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The aim of this study was to evaluate the effect of acceleration on the external and internal load during repeated sprint exercises (RSE). This study used a cross-over design. Sixteen soccer players were included (mean ± SDs: age 21 ± 1 years; weight 71.1 ± 7.7 kg). RSE was 3 sets of 7 × 30 m sprints with 25 s and 3 min recovery between sprints and sets, respectively. RSE was performed using two protocols requiring either 10 m maximal acceleration (2.12 m.s-2 [RSE-MA]) or 10 m submaximal acceleration (1.66 m.s-2 [RSE-SA]). Global positioning systems (10 Hz; STATSports, Viper) were utilized to collect: high speed running (HSR), dynamic stress load (DSL), Heart Rate (HR) peak, time >85% HR peak, respiratory (RPEres) and muscular (RPEmus) rating of perceived exertion. RSE-MA induced higher load than RSE-SA in HSR (p = 0.037, ES = 0.20), DSL (p = 0.027, ES = 0.43), HR peak (p = 0.025, ES = 0.47), Time >85% HR peak (p = 0.028, ES = 1.11), RPEres (p = 0.001, ES = 1.10), and RPEmus (p = 0.001, ES = 0.73). This study shows that a different acceleration intensity in a RSE (MA vs. SA) impacts external and internal training load parameters.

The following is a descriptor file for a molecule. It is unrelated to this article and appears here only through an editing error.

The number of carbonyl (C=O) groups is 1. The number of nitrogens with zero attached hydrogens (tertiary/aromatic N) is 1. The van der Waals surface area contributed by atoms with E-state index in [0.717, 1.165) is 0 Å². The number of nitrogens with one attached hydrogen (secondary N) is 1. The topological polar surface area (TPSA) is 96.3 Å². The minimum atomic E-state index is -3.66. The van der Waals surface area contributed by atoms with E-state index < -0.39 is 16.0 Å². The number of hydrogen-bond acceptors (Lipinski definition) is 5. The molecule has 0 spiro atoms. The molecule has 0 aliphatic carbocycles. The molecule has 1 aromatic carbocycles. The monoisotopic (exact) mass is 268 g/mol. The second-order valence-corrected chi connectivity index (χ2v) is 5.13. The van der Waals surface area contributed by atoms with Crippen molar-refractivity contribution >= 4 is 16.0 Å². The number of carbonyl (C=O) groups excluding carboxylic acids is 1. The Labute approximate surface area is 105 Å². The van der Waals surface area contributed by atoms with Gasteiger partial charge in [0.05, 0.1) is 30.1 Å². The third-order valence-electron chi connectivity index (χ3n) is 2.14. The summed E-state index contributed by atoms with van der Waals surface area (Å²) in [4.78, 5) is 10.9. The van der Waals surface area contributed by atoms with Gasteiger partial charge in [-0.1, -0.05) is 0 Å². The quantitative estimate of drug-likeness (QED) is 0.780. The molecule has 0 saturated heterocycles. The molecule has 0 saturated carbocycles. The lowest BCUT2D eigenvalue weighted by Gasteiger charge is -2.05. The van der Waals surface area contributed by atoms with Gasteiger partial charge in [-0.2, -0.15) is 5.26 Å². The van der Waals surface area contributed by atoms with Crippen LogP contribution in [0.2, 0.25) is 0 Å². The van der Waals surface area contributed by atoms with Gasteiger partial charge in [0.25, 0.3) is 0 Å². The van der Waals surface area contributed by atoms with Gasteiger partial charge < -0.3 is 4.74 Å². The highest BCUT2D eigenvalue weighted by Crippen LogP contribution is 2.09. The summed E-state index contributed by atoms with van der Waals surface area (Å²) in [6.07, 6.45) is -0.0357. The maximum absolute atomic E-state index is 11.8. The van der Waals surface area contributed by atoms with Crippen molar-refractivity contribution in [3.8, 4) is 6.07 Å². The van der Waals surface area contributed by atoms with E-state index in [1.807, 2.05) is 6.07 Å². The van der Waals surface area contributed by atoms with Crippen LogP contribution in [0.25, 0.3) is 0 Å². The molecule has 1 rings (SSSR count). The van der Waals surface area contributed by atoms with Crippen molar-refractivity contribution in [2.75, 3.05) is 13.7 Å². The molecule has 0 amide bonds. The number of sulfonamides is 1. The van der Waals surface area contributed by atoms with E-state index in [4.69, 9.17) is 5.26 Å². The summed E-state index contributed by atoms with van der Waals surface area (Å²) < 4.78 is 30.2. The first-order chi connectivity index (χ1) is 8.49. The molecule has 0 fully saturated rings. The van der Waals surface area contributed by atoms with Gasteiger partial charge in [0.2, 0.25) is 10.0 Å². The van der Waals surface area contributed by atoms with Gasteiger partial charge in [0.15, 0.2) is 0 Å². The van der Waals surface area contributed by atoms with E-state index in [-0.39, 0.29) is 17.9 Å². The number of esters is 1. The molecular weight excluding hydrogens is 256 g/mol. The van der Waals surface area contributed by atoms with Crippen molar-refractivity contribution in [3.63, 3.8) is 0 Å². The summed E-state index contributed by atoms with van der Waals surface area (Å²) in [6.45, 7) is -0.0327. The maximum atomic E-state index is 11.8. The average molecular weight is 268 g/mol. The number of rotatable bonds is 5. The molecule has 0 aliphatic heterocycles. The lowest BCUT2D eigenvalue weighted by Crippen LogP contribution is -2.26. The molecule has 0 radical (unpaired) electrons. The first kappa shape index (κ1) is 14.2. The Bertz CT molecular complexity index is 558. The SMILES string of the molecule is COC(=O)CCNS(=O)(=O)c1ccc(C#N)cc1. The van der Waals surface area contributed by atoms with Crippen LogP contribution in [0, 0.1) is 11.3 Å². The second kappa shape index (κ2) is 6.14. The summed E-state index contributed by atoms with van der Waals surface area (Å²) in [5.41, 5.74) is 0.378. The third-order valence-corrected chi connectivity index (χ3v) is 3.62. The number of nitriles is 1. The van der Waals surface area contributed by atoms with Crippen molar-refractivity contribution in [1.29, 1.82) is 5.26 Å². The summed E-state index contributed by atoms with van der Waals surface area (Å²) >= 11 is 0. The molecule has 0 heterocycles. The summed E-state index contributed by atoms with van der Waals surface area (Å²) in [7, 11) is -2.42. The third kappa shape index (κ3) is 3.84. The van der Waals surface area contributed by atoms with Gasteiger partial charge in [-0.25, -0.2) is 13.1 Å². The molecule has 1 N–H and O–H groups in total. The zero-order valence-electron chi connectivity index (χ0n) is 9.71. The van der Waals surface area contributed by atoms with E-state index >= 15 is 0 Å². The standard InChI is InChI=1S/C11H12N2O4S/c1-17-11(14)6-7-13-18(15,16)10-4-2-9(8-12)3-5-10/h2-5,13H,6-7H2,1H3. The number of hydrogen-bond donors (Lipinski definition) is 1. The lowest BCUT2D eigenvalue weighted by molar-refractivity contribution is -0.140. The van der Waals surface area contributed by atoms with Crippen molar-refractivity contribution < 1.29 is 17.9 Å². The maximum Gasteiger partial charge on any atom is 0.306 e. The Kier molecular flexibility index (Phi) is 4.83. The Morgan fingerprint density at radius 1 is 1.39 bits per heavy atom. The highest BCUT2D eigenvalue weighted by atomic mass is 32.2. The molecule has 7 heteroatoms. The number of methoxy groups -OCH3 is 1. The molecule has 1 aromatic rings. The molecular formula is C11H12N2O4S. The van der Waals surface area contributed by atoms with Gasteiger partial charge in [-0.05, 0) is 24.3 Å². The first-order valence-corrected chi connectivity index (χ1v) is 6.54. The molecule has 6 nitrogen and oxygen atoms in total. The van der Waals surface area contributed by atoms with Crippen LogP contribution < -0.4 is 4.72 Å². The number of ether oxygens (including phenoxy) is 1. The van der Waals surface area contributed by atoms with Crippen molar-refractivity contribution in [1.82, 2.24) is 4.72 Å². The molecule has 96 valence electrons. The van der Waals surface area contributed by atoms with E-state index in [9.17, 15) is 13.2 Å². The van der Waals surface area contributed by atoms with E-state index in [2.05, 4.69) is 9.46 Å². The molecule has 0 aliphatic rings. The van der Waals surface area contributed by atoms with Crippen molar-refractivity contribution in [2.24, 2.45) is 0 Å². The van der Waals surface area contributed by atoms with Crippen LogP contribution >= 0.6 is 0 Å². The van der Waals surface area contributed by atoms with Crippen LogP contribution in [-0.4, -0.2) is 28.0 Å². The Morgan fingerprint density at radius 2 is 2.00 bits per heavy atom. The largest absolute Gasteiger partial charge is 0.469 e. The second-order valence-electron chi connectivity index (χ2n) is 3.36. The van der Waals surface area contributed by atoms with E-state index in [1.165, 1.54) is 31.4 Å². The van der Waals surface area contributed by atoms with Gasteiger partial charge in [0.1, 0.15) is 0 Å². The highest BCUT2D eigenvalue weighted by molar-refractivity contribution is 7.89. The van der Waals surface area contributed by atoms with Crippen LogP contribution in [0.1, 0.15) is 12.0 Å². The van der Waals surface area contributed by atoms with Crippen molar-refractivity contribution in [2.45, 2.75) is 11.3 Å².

Marco Beato, Barry Drust. Acceleration intensity is an important contributor to the external and internal training load demands of repeated sprint exercises in soccer players. Research in sports medicine (Print). 2021 Jan-Feb;29(1):67-76

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PMID: 32200649

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